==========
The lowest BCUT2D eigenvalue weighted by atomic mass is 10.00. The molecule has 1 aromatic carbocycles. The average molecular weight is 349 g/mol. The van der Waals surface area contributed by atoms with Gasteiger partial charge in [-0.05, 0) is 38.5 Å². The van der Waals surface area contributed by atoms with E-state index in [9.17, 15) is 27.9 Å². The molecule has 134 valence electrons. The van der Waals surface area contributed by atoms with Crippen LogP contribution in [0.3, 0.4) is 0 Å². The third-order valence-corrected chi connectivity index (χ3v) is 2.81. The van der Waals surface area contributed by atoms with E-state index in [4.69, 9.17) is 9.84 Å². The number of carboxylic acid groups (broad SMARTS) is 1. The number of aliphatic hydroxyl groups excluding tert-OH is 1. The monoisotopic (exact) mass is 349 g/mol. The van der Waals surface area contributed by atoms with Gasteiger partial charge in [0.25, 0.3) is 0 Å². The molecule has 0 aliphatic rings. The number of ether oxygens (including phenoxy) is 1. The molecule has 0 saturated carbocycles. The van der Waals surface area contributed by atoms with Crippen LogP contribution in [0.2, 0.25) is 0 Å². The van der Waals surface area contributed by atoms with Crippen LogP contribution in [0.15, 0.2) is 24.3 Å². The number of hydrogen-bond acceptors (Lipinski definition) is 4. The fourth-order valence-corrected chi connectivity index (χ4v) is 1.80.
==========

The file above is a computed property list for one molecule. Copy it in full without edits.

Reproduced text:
The lowest BCUT2D eigenvalue weighted by atomic mass is 10.00. The molecule has 1 aromatic carbocycles. The average molecular weight is 349 g/mol. The van der Waals surface area contributed by atoms with Gasteiger partial charge in [-0.05, 0) is 38.5 Å². The van der Waals surface area contributed by atoms with E-state index in [9.17, 15) is 27.9 Å². The molecule has 134 valence electrons. The van der Waals surface area contributed by atoms with Crippen LogP contribution in [0.3, 0.4) is 0 Å². The third-order valence-corrected chi connectivity index (χ3v) is 2.81. The van der Waals surface area contributed by atoms with E-state index in [4.69, 9.17) is 9.84 Å². The number of carboxylic acid groups (broad SMARTS) is 1. The number of aliphatic hydroxyl groups excluding tert-OH is 1. The monoisotopic (exact) mass is 349 g/mol. The van der Waals surface area contributed by atoms with Gasteiger partial charge in [0.25, 0.3) is 0 Å². The molecule has 0 aliphatic rings. The number of ether oxygens (including phenoxy) is 1. The molecule has 0 saturated carbocycles. The van der Waals surface area contributed by atoms with Crippen LogP contribution in [0.2, 0.25) is 0 Å². The van der Waals surface area contributed by atoms with Crippen LogP contribution in [0.15, 0.2) is 24.3 Å². The number of hydrogen-bond acceptors (Lipinski definition) is 4. The fourth-order valence-corrected chi connectivity index (χ4v) is 1.80.